“Nearly 1 of every 6 motorists in Dallas County is uninsured, making its roadways among the riskiest in Texas.”
That was the opening sentence in a recent article in the Dallas Morning News. That statistic is a little better than the way things were when I started practicing law 42 years ago, but not by much. The solution to the problem of uninsured drivers is elusive, and perhaps nonexistent. One thing that would help would be if it were illegal to sell monthly insurance policies. Too many people buy a month’s worth of insurance when they need to get their car inspected, and then never pay for the second month. Perhaps selling insurance only on an annual basis would cut back on that part of the problem.
Here are excerpts from the newspaper article:
In all, the county has about 290,000 uncovered motorists. And that number is up slightly from a year ago, according to the Department of Insurance.
Despite initial success in a state program to slash the number of uninsured drivers, more than 2.5 million Texans lack coverage — about 14.3 percent of all drivers. Dallas County, at 16 percent, has a greater share than any other urban area.
Still, the uninsured numbers are down significantly from a few years back when more than 1 in 5 drivers didn’t have coverage. Some people give much of the credit to the TexasSure vehicle insurance program launched four years ago.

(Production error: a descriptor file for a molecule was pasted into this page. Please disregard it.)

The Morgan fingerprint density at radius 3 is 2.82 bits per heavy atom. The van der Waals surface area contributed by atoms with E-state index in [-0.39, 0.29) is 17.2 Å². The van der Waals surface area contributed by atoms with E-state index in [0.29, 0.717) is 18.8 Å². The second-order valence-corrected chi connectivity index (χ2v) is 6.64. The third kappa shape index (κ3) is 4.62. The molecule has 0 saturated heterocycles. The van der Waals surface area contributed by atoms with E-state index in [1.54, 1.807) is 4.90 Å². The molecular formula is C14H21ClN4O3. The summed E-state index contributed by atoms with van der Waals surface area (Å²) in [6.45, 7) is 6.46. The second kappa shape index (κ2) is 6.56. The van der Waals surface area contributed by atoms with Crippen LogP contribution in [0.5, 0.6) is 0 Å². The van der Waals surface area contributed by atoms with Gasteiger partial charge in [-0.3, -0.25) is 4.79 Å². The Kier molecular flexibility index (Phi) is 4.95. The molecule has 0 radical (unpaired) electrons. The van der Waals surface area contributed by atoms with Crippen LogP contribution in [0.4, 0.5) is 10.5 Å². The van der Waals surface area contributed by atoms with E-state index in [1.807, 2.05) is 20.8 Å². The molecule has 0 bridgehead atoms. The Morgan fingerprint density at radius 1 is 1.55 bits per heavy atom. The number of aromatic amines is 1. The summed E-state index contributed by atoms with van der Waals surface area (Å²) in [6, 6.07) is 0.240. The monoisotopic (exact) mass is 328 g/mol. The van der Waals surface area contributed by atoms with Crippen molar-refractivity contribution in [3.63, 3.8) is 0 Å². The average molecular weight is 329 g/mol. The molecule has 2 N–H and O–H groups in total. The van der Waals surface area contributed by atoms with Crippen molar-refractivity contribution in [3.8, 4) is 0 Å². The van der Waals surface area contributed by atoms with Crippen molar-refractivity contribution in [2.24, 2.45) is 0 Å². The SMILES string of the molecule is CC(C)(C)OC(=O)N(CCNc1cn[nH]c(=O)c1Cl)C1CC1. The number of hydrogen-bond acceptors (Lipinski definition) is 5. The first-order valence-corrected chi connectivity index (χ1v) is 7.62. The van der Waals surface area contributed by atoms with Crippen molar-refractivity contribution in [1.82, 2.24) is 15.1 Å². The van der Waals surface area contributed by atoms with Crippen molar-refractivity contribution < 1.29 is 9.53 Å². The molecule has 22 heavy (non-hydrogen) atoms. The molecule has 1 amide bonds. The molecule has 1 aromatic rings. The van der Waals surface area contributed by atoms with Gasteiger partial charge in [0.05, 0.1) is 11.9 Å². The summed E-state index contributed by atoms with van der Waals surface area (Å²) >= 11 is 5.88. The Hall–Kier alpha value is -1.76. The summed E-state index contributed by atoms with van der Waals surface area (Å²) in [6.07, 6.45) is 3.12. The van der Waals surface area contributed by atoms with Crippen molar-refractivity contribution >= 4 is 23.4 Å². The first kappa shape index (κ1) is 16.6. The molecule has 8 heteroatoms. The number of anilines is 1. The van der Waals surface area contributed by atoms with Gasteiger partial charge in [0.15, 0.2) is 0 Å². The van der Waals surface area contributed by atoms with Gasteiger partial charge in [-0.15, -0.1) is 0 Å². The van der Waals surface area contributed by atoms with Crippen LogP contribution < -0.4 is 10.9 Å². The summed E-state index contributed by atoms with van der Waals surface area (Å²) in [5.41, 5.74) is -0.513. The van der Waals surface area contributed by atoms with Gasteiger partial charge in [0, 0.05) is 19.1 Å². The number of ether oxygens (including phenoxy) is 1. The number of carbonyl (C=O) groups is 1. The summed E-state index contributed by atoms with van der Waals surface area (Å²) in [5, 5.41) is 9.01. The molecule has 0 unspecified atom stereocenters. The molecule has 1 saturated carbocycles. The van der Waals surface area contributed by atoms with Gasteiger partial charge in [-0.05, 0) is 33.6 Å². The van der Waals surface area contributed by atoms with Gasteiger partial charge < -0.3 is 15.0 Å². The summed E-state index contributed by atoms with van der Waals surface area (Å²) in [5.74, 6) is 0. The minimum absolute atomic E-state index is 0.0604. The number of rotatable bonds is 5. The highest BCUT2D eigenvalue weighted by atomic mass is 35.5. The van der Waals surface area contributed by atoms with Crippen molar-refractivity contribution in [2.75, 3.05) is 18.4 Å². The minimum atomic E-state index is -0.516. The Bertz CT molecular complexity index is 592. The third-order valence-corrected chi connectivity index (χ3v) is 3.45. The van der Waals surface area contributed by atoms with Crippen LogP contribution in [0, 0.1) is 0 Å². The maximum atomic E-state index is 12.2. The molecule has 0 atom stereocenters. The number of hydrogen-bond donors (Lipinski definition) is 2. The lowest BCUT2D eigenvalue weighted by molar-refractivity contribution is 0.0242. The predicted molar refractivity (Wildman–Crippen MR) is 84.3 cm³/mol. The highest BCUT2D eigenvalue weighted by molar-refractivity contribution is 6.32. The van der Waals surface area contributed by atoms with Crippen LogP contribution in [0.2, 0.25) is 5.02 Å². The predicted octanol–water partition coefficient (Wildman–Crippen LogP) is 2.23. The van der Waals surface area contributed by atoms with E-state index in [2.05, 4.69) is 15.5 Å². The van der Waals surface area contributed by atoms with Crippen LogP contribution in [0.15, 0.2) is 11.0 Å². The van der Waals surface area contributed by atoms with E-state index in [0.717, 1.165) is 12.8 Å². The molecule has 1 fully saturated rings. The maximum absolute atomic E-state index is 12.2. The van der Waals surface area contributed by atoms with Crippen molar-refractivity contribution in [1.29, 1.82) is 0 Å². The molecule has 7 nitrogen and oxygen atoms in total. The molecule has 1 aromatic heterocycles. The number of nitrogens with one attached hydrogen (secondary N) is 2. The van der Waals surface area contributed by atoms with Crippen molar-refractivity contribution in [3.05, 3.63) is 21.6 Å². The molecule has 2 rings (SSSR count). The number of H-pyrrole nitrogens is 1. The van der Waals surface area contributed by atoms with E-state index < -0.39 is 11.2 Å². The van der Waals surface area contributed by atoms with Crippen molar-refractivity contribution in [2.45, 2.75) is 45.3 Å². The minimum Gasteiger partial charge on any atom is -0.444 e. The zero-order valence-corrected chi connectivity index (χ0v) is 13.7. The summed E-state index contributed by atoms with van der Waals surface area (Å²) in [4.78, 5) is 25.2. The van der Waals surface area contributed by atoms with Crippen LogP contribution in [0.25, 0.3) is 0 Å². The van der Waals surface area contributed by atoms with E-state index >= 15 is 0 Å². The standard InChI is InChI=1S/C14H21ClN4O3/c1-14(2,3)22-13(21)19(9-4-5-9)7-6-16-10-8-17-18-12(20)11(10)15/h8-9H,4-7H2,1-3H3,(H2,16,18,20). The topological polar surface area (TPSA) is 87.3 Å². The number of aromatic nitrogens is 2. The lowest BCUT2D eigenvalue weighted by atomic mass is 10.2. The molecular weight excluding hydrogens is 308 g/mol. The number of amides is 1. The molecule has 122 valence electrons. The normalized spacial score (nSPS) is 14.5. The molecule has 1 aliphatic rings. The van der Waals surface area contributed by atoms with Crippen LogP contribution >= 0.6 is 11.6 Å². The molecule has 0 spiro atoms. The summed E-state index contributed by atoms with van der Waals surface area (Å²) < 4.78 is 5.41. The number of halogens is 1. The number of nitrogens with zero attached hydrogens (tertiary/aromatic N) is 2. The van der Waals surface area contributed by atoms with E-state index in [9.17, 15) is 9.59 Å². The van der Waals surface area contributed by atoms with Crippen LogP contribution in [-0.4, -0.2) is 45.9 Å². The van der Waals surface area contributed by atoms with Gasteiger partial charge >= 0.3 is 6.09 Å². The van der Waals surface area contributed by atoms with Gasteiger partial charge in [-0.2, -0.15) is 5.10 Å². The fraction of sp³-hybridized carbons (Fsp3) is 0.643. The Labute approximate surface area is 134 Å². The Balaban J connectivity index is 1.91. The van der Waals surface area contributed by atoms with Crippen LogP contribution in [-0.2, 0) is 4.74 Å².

Funded with an annual $1 fee that all Texans pay when renewing their vehicle registration, the program seeks to boost compliance with the state’s mandatory insurance law.
“When we started the program, there was no firm statistic on the number of uninsured drivers. The best estimate was around 20 percent. But fast-forward to 2013 and the percentage is down to 14 percent,” said Jerry Hagins, an insurance department spokesman.
Besides the TexasSure program, officials also credit several cities for helping reduce the number of uninsured drivers. That includes Dallas, which has an ordinance requiring the towing of uninsured vehicles stopped by police or involved in accidents.
Hagins said the Insurance Department has been sending out 25,000 notices a week to drivers found to have a car registered without an insurance policy on file. Nearly 3.4 million notices have been sent since the fall of 2009.
Drivers are asked to verify coverage by mail, email or telephone. They are warned they face fines and loss of license if they don’t comply with the law.
TexasSure relies on a massive database containing the names of all insured drivers and their insurance companies matched to their license plate numbers and VINs.
When a driver is involved in an accident or stopped for an infraction, a law officer can enter the license plate number or VIN into the TexasSure system to verify coverage.
The data also is available to county tax assessor-collectors. They can use it to confirm whether a driver has insurance before issuing a registration sticker.
The insurance industry, which was skeptical of the program before it began, now is a strong supporter.
“Once all of the state agencies involved put the system in place, it has been instrumental in bringing down the large number of uninsured drivers,” said Mark Hanna of the Insurance Council of Texas, an industry group. “That makes for a safer Texas.”
Insurers say the only way for covered drivers to protect themselves — outside of driving defensively — is to carry uninsured motorist coverage in their policies.
Texas drivers now pay an estimated $1 billion a year to protect themselves from those who have no coverage.